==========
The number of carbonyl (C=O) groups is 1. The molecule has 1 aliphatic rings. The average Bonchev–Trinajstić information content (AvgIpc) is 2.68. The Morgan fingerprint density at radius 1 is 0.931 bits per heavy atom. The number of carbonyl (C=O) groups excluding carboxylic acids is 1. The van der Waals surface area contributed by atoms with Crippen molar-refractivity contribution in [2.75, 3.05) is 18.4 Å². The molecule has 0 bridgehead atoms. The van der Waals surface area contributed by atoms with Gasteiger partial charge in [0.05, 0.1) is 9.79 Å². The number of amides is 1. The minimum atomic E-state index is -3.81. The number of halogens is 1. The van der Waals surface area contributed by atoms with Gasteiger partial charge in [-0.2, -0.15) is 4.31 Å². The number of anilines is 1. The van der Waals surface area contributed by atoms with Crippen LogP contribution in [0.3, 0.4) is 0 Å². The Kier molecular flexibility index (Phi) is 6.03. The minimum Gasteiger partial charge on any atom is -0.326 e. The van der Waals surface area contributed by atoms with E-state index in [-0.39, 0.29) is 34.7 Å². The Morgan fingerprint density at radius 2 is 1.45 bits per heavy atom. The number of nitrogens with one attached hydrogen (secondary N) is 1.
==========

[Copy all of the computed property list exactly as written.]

The number of carbonyl (C=O) groups is 1. The molecule has 1 aliphatic rings. The average Bonchev–Trinajstić information content (AvgIpc) is 2.68. The Morgan fingerprint density at radius 1 is 0.931 bits per heavy atom. The number of carbonyl (C=O) groups excluding carboxylic acids is 1. The van der Waals surface area contributed by atoms with Crippen molar-refractivity contribution in [2.75, 3.05) is 18.4 Å². The molecule has 0 bridgehead atoms. The van der Waals surface area contributed by atoms with Gasteiger partial charge in [0.05, 0.1) is 9.79 Å². The number of amides is 1. The minimum atomic E-state index is -3.81. The number of halogens is 1. The van der Waals surface area contributed by atoms with Gasteiger partial charge in [-0.2, -0.15) is 4.31 Å². The number of anilines is 1. The van der Waals surface area contributed by atoms with Crippen LogP contribution in [0.3, 0.4) is 0 Å². The Kier molecular flexibility index (Phi) is 6.03. The minimum Gasteiger partial charge on any atom is -0.326 e. The van der Waals surface area contributed by atoms with E-state index in [-0.39, 0.29) is 34.7 Å². The Morgan fingerprint density at radius 2 is 1.45 bits per heavy atom. The number of nitrogens with one attached hydrogen (secondary N) is 1.